Since the start of the year, R&R has launched a series of products in the UK through its Mondelez and Nestle licences, including taking confectionery lines Cadbury Marvellous Creations, Cadbury Caramel and Rowntrees Randoms into the ice cream category. These products follow R&R's relaunch of a Cadbury Dairy Milk stick ice cream in the UK last spring. Najafi insists R&R's product development with its licence partners can help set it apart from its competition – and add value to its business, rather than simply chase volumes.
"We've grabbed hold of the Cadbury brand – the chocolate brand – and we've taken it in ice cream to a different level. Look at our products. They are not me-toos. We didn't just want to bring a Magnum copy. We brought a Cadbury Dairy Milk and it's got something special about it. In terms of price we are not going to follow, even with a premium to certain of Unilever's products," he says. "You've got to get the balance right. We don't want to sit down and play in the volume game. At the end of the day, we need to deliver value, value for our shareholders and in order to invest in the category. Some years we are going to pull the margin lever. We need to give [consumers] innovation and we are going to charge for it."
When R&R moved for Fredericks in 2013, then CEO James Lambert told just-food the deal – which gave the company the licence to Cadbury-branded ice creams – would make the business a "real alternative" to Unilever in the UK. Wall's, Magnum and Ben & Jerry's owner Unilever is, of course, the largest player in the sector and Najafi says R&R's ability to react quickly in areas such as innovation can help it compete with its larger rival, no matter how big the company grows itself.
"No matter how big we become we must still move at the speed of a speedboat. We can become an oil tanker but we must still keep that capability of being able to really move quickly and respond to market-changing conditions and consumer habits. Flexibility is key. We can't lose that flexibility and we promote it internally all the time. It's our USP and our customers can see that," he says.
One issue on which R&R may have to find itself reacting quickly is health. In 2014, health campaigners increasingly turned their scrutiny on sugar and ice cream is one of the more obvious products to find itself in the spotlight. At the fringes of the category, smaller ice cream companies claiming to focus more on health are emerging, such as protein-packed brands like the UK's Wheyhey and Ireland's Fitfuel.
"Sugar is not a big evil. It depends how you consume it. It goes back to lifestyles," Najafi says. But is R&R feeling under pressure to devote more resources to developing healthier products? Najafi says the company has R&D personnel considering ways to make its ice cream healthier but insists the group's range can meet the demands of different consumers, pointing to the fibre content of Yoomoo frozen yoghurt and to low-calorie Nestle brand The Skinny Cow.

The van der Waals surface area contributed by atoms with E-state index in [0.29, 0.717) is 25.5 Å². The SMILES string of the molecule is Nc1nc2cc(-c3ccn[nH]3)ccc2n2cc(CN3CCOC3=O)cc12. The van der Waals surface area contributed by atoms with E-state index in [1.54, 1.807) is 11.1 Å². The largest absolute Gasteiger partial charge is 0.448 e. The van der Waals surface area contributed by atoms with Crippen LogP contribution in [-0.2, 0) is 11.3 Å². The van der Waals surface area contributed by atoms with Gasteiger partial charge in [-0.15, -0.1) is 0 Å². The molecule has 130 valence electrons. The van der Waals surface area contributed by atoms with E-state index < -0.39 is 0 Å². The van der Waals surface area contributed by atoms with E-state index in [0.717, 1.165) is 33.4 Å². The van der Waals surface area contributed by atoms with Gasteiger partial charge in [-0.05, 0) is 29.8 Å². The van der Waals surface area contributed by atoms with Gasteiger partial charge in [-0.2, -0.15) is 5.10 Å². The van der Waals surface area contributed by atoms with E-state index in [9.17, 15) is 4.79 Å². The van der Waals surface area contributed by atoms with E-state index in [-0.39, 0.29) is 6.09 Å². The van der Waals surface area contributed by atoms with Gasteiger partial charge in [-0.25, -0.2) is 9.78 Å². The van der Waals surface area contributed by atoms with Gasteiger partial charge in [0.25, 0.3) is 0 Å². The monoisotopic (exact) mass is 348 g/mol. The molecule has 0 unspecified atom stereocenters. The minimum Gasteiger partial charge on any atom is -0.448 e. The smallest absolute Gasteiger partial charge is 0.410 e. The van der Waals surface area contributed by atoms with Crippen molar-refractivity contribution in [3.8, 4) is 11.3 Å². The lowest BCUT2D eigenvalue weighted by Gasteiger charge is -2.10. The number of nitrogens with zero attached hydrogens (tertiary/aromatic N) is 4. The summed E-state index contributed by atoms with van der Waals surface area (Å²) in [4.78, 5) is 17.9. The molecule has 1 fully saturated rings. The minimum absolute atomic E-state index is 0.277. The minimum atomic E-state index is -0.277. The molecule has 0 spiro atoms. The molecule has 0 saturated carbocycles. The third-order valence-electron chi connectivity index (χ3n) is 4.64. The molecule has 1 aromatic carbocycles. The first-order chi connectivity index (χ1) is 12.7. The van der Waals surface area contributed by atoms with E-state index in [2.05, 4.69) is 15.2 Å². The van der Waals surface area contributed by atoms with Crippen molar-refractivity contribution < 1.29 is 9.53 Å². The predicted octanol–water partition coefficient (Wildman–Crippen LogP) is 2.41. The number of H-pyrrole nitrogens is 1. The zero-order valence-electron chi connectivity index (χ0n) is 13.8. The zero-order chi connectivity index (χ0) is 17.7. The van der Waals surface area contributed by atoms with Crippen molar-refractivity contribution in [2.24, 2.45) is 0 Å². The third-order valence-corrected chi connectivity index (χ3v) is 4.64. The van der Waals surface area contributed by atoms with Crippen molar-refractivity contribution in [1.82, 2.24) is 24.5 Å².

"We are making ice cream. It's all about indulgence. It is comfort food. As long as we can show the consumer they are getting good value for money and they understand exactly what they are buying, that's okay really for me and – at the same time – giving consumers a range, giving them options."
In the first part of the interview, Najafi tells just-food R&R wants to see brands account for half its sales, up from 43%, and would use M&A to achieve that goal.
Would R&R, which has invested in categories like frozen yoghurt, look to enter fledgling segments like protein-enriched ice cream, organically or via M&A?
"I wouldn't say never," Najafi says. "Health plays a key role and we need to be aware of changing consumer habits. In terms of our offering we need to make sure it always needs to be there," he says. "The way consumers shop is always changing. Everybody can say they have a strategy but strategies can change and that's why every six months we sit down and see how the outside world has changed and what we need to do about it."
However, he adds: "Ice cream is all about enjoyment. It's like people saying we are going to make chocolate with less sugar; you need to be mindful of it but at the same time offer them that treat when they want it. Ice cream is no different. You see yoghurt and you may see probiotic and some functional products. Where is it going to go and how much of a role is it going to play in the overall growth of the category? I think it will be very limited."